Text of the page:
That is until Rhys Penhallow, descendent of the town’s ancestors, breaker of hearts, and annoyingly just as gorgeous as he always was, returns to Graves Glen, Georgia. What should be a quick trip to recharge the town’s ley lines and make an appearance at the annual fall festival turns disastrously wrong. With one calamity after another striking Rhys, Vivi realizes her silly little Ex Hex may not have been so harmless after all.
Suddenly, Graves Glen is under attack from murderous wind-up toys, a pissed off ghost, and a talking cat with some interesting things to say. Vivi and Rhys have to ignore their off the charts chemistry to work together to save the town and find a way to break the break-up curse before it’s too late.
Of This River by Noah Davis | Published August 1st 2020 by Wheelbarrow Books
Of This River is an impressive debut collection of poetry with a distinct Appalachian theme. Noah Davis is one to watch.
This Time Next Year by Sophie Cousens | Published December 1st 2020 by G.P. Putnam’s Sons
An adorable story of missed chances that is full of convenient coincidences but will still manage to melt even the hardest of hearts.
Highway Blue by Ailsa McFarlane | Expected publication: May 18th 2021 by Hogarth Press
This book lacked a pulse. The plot seemed to meander despite the intriguing blurb, the characters were one-dimensional, and the ending only gave the guise of a resolution.
Love Your Life by Sophie Kinsella | Published October 27th 2020 by Dial Press
I think I quit this book faster than the main character’s date did after she started talking about butternut squash soup having a soul on their first date.
The Mysterious Disappearance of Aidan S. (as told to his brother) by David Levithan | Published February 2nd 2021 by Knopf Books for Young Readers
While I’m clearly not the targeted reader for this novel, I love the occasional Middle Grade and I’m always up for anything by Levithan. This story felt like an ode to The Chronicles of Narnia but one that never really went anywhere and I just wanted more from this fun concept of a story.
Broken (In the Best Possible Way) by Jenny Lawson | Published April 6th 2021 by Henry Holt and Co.
Let’s Pretend This Never Happened remains one of my favorite books of all time, however, Broken was a massive disappointment. I’m not sure if Lawson’s sense of humor changed (or mine) but I found her antics to be far more preposterous than entertaining.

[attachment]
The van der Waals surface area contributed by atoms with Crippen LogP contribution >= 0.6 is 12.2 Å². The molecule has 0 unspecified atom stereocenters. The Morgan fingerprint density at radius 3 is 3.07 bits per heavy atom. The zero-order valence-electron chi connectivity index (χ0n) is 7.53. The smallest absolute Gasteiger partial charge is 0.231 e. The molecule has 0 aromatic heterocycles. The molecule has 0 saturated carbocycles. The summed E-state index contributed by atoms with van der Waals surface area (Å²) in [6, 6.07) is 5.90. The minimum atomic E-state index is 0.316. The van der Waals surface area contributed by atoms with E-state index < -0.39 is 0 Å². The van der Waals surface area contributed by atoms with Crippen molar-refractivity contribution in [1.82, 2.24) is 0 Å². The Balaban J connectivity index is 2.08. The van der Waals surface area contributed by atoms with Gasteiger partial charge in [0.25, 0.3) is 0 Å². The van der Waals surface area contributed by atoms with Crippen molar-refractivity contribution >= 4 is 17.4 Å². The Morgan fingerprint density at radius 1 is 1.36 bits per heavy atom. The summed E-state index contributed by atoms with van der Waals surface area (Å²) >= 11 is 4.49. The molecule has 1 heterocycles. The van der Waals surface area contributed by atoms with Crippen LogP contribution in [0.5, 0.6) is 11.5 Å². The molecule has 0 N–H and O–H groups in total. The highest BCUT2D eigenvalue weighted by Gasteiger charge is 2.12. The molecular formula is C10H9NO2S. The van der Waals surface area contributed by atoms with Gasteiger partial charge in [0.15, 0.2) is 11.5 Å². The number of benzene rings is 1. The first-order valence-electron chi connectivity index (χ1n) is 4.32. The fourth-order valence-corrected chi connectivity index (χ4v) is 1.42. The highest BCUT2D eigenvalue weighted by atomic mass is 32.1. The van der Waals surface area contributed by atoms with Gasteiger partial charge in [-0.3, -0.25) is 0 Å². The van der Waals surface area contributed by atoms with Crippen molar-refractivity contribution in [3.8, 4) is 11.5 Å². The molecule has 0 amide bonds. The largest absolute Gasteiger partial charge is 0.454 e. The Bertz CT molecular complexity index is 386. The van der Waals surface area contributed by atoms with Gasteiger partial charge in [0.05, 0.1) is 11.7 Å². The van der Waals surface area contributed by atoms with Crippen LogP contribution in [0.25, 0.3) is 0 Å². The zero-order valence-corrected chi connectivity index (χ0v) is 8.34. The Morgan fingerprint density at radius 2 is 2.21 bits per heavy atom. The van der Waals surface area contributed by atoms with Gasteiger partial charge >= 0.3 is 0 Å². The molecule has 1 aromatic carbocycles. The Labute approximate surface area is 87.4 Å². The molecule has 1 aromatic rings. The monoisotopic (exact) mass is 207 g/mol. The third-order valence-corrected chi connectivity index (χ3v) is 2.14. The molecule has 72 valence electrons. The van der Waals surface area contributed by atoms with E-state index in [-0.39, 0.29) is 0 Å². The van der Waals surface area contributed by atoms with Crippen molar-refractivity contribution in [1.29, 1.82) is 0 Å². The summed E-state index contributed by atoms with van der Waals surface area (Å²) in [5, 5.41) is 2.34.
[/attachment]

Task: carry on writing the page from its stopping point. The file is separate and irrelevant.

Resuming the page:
Astrid Sees All by Natalie Standiford | Published April 6th 2021 by Atria Books
This was recommended for fans of Fleabag and this couldn’t be further off base. I personally loved Fleabag because of the realness and how darkly comedic it is and honestly, this book didn’t possess a single funny bone in its pages. It was dreary and pretentious and none of the characters left any semblance of an impression on me.
The Ghost Variations: One Hundred Stories by Kevin Brockmeier | Published March 9th 2021 by Pantheon Books
I’ve developed a taste for short stories only recently, but flash fiction is something different entirely. There simply wasn’t enough substance in any of these snippets to keep me invested.
Migrations by Charlotte McConaghy | Published August 4th 2020 by Flatiron Books
Migrations is definitely your standard literary fare full of fanciful descriptions and an oftentimes hard-to-follow storyline that likes to bounce between the present day and flashbacks. I don’t think I was in the right mood to try this one (or if I honestly even possess a mood that is “right” for reading literary fiction.)
We Keep the Dead Close: A Murder at Harvard and a Half Century of Silence by Becky Cooper | Published November 10th 2020 by Grand Central Publishing
I got major I’ll Be Gone in the Dark vibes from this true crime tale, but I’m not sure I mean that as a compliment. There’s an exceptional amount of information regarding the investigation within these pages, however, once I discovered that this case was actually solved in 2018 it made me wonder why the story seemed to have been written as if this wasn’t knowledge the author possessed. I’m unclear when the author started writing this story, but I felt like at the very least an addendum could have been added prior to publication.